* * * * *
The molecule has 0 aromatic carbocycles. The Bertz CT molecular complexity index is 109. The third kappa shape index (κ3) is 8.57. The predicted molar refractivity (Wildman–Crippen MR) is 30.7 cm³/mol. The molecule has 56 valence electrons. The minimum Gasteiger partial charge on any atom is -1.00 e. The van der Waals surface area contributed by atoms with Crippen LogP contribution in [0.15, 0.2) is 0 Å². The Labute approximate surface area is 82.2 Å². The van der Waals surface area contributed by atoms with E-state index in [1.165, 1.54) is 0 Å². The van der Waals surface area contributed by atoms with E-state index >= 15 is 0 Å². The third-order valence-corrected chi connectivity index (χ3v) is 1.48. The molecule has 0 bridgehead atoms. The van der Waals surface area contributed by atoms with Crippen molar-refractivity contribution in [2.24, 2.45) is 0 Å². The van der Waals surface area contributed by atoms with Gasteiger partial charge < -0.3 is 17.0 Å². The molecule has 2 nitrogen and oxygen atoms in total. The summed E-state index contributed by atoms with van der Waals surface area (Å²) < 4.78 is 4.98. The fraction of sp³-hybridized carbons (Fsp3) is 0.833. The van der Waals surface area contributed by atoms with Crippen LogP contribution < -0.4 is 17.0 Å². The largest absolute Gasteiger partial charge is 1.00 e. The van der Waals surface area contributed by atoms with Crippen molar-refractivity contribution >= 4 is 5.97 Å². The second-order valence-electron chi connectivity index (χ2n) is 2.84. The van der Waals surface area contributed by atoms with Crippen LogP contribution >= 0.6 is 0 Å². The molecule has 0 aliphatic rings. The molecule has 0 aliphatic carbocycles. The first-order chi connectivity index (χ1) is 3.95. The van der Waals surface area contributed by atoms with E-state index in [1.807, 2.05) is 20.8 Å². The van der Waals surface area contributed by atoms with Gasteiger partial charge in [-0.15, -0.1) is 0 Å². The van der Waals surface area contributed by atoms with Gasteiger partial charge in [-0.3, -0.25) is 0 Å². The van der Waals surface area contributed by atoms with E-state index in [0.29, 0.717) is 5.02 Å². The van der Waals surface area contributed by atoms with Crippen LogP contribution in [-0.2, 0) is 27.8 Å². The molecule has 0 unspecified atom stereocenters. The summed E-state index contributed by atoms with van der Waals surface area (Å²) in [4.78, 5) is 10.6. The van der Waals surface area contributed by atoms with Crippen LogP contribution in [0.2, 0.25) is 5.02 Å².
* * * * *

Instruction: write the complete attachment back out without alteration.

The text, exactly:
The molecule has 0 aromatic carbocycles. The Bertz CT molecular complexity index is 109. The third kappa shape index (κ3) is 8.57. The predicted molar refractivity (Wildman–Crippen MR) is 30.7 cm³/mol. The molecule has 56 valence electrons. The minimum Gasteiger partial charge on any atom is -1.00 e. The van der Waals surface area contributed by atoms with Crippen LogP contribution in [0.15, 0.2) is 0 Å². The Labute approximate surface area is 82.2 Å². The van der Waals surface area contributed by atoms with E-state index in [1.165, 1.54) is 0 Å². The van der Waals surface area contributed by atoms with E-state index >= 15 is 0 Å². The third-order valence-corrected chi connectivity index (χ3v) is 1.48. The molecule has 0 bridgehead atoms. The van der Waals surface area contributed by atoms with Crippen molar-refractivity contribution in [2.24, 2.45) is 0 Å². The van der Waals surface area contributed by atoms with Gasteiger partial charge < -0.3 is 17.0 Å². The molecule has 2 nitrogen and oxygen atoms in total. The summed E-state index contributed by atoms with van der Waals surface area (Å²) < 4.78 is 4.98. The fraction of sp³-hybridized carbons (Fsp3) is 0.833. The van der Waals surface area contributed by atoms with Crippen LogP contribution < -0.4 is 17.0 Å². The largest absolute Gasteiger partial charge is 1.00 e. The van der Waals surface area contributed by atoms with Crippen molar-refractivity contribution >= 4 is 5.97 Å². The second-order valence-electron chi connectivity index (χ2n) is 2.84. The van der Waals surface area contributed by atoms with Crippen LogP contribution >= 0.6 is 0 Å². The molecule has 0 aliphatic rings. The molecule has 0 aliphatic carbocycles. The first-order chi connectivity index (χ1) is 3.95. The van der Waals surface area contributed by atoms with E-state index in [1.807, 2.05) is 20.8 Å². The van der Waals surface area contributed by atoms with Gasteiger partial charge in [-0.15, -0.1) is 0 Å². The van der Waals surface area contributed by atoms with Gasteiger partial charge in [-0.3, -0.25) is 0 Å². The van der Waals surface area contributed by atoms with E-state index in [0.29, 0.717) is 5.02 Å². The van der Waals surface area contributed by atoms with Crippen LogP contribution in [-0.2, 0) is 27.8 Å². The molecule has 0 unspecified atom stereocenters. The summed E-state index contributed by atoms with van der Waals surface area (Å²) in [4.78, 5) is 10.6. The van der Waals surface area contributed by atoms with Crippen LogP contribution in [0.2, 0.25) is 5.02 Å².